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The Life of Jinnah

 

People of Pakistan Share Their Pains With the People of Myanmar

Pakistan Weekly wants to show solidarity with 50 million people of Myanmar in their struggle for constitution, rule of law and democracy. Pakistan Weekly wants to show this solidarity, because the pains of people of Myanmar are not different than the pains of people of Pakistan.

 

Pakistan came into existence in 1947 whereas Myanmar became independent in 1948. The people of Myanmar have lived almost their entire independent life under military rule. In 1990, National League for Democracy – led by NLD leader and Nobel Peace Prize recipient Aung San Suu Kyi, won landslide victory in multi party general elections, but junta refused to transfer power to the elected representatives of the people of Myanmar.  Ms. Aung San Suu Kyi was put under house arrest from 1989 to 1995 and imprisoned from 2000 to 2003. Later, under international pressure, she was again put under house arrest and since then she is almost living incommunicado.

 

Like general Ayub Khan, General Ne Win took over Myanmar in 1962. First he ruled Myanmar as military dictator till 1988 and then he appointed himself President like General Ayub and General Musharraf. Later General Than Shwe took over Myanmar in 1992. Since then, like general Musharraf, general Than Shwe appointed many prime ministers to run the government. Lately, he has appointed General Thein Sein as acting prime minister.

 

Like people of Pakistan, the people of Myanmar, tired of military rule, have come out on streets to get rid of military rule. Military junta is killing as many people possible to maintain their control over state of Myanmar, but people are coming out in hundreds of thousands of numbers to country military junta.

 

Like Pakistan, Myanmar is a country rich with natural resources, but the people are poor and downtrodden. In natural resources, Myanmar has plenty of petroleum, timber, tin, antimony, zinc, copper, tungsten, lead, coal, some marble, limestone, precious stones, natural gas and hydropower.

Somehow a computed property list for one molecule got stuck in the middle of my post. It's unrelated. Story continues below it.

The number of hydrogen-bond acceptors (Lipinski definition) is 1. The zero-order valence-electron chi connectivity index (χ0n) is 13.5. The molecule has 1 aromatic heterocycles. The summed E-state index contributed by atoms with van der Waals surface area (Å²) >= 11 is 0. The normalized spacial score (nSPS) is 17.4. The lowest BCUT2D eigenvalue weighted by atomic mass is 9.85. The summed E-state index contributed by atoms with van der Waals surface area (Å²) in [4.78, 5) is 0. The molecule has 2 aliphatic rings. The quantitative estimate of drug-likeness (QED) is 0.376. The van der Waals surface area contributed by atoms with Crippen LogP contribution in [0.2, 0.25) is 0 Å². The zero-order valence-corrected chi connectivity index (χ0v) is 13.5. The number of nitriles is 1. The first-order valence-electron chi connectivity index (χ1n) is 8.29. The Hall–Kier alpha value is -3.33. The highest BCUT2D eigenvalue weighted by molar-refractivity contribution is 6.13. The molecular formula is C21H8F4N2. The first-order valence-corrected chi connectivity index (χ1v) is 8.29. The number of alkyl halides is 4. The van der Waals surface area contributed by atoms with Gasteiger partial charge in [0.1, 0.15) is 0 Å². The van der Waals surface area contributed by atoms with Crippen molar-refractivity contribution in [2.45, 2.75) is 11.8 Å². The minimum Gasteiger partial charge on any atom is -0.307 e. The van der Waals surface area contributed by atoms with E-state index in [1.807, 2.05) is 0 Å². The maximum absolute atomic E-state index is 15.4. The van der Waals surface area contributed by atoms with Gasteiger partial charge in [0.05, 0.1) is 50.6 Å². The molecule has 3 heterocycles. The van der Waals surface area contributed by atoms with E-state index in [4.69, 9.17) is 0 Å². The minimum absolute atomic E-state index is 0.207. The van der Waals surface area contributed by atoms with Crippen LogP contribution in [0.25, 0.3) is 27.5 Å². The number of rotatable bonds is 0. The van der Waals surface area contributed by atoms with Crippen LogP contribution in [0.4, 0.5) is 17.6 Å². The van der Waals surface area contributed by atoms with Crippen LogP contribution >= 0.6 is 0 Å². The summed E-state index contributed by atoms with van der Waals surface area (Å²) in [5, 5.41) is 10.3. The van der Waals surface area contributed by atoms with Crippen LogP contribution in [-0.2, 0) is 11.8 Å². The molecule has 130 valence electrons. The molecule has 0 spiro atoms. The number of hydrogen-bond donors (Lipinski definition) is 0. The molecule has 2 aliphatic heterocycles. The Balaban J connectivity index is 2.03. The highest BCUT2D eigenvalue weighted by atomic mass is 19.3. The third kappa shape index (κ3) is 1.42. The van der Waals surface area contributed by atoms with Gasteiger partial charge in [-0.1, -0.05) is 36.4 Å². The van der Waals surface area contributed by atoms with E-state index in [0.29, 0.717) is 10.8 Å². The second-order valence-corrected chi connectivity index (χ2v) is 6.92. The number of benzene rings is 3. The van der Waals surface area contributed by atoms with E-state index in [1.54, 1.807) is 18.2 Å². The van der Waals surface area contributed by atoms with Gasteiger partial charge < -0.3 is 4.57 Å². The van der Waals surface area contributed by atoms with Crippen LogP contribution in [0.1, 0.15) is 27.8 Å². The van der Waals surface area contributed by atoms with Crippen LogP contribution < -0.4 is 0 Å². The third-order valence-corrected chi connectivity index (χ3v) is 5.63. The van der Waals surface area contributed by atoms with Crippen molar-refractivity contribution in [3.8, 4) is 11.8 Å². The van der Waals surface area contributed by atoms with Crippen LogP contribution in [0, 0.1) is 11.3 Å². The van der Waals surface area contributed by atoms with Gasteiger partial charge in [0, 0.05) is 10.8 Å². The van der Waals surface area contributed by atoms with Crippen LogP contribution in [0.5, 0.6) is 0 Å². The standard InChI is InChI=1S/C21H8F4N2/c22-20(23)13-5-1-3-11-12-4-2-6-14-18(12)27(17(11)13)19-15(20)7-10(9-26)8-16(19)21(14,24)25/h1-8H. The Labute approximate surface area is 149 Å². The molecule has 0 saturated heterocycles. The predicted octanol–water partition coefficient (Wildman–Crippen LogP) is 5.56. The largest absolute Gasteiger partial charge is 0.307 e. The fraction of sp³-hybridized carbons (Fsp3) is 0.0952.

General Musharraf visited few countries immediately after taking over Pakistan. Other than Egypt, Vietnam, Indonesia, Myanmar was one of his destinations. Then general Musharraf was looking for characteristics in the dictatorial systems of these states to construct his system of government.  

 

While people of Pakistan are trying to break the shackles of Musharraf junta through political, judicial and public activism, the people of Myanmar are taking it to the streets to defeat their generals.

 

International community is little less concerned about general Musharraf’s satanic set-up, but hundreds of thousands of protesting monks in the streets of Myanmar are really catching international community’s attention. Even US President George Bush has spoken against Myanmar’s military junta. He issued a warning to the Myanmar’s military junta to respect peoples’ rights.

 

Regardless international community’s reaction, the winds of democracy are blowing across the globe. Right now, the people of Pakistan and Myanmar are fighting back their armies to attain their political freedom. Very soon the people of many other countries with totalitarian systems will follow the people of Pakistan and Myanmar and get rid of their dictators.

 

The people of Myanmar are not alone in their struggle. The peoples of Pakistan share their pains, injuries and grieves with the peoples of Myanmar while marching on the road to political freedom

 

 

  

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